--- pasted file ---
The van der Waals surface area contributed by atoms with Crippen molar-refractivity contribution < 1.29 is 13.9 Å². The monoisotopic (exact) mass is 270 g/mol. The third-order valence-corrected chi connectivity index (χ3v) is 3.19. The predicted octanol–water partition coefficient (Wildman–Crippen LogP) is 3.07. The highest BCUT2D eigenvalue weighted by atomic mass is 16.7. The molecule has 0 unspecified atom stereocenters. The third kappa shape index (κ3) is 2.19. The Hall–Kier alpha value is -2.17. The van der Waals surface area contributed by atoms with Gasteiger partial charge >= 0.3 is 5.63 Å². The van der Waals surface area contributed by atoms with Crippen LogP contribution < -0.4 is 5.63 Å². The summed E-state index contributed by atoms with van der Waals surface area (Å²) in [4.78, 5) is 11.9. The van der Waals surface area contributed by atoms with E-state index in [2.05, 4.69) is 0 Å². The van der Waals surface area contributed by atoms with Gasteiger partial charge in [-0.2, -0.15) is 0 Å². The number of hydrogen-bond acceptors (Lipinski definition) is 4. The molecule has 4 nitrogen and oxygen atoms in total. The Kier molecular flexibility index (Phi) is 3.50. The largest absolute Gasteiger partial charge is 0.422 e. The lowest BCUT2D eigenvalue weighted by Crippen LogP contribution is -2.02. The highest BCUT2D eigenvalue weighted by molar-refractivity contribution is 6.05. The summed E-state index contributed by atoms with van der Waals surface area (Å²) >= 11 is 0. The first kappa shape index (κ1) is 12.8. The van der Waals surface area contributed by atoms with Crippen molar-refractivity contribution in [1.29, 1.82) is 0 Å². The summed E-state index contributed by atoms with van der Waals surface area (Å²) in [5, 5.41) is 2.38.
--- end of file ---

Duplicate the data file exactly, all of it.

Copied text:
The van der Waals surface area contributed by atoms with Crippen molar-refractivity contribution < 1.29 is 13.9 Å². The monoisotopic (exact) mass is 270 g/mol. The third-order valence-corrected chi connectivity index (χ3v) is 3.19. The predicted octanol–water partition coefficient (Wildman–Crippen LogP) is 3.07. The highest BCUT2D eigenvalue weighted by atomic mass is 16.7. The molecule has 0 unspecified atom stereocenters. The third kappa shape index (κ3) is 2.19. The Hall–Kier alpha value is -2.17. The van der Waals surface area contributed by atoms with Gasteiger partial charge >= 0.3 is 5.63 Å². The van der Waals surface area contributed by atoms with Crippen LogP contribution < -0.4 is 5.63 Å². The summed E-state index contributed by atoms with van der Waals surface area (Å²) in [4.78, 5) is 11.9. The van der Waals surface area contributed by atoms with E-state index in [2.05, 4.69) is 0 Å². The van der Waals surface area contributed by atoms with Gasteiger partial charge in [-0.2, -0.15) is 0 Å². The number of hydrogen-bond acceptors (Lipinski definition) is 4. The molecule has 4 nitrogen and oxygen atoms in total. The Kier molecular flexibility index (Phi) is 3.50. The largest absolute Gasteiger partial charge is 0.422 e. The lowest BCUT2D eigenvalue weighted by Crippen LogP contribution is -2.02. The highest BCUT2D eigenvalue weighted by molar-refractivity contribution is 6.05. The summed E-state index contributed by atoms with van der Waals surface area (Å²) >= 11 is 0. The first kappa shape index (κ1) is 12.8. The van der Waals surface area contributed by atoms with Crippen molar-refractivity contribution in [1.29, 1.82) is 0 Å². The summed E-state index contributed by atoms with van der Waals surface area (Å²) in [5, 5.41) is 2.38.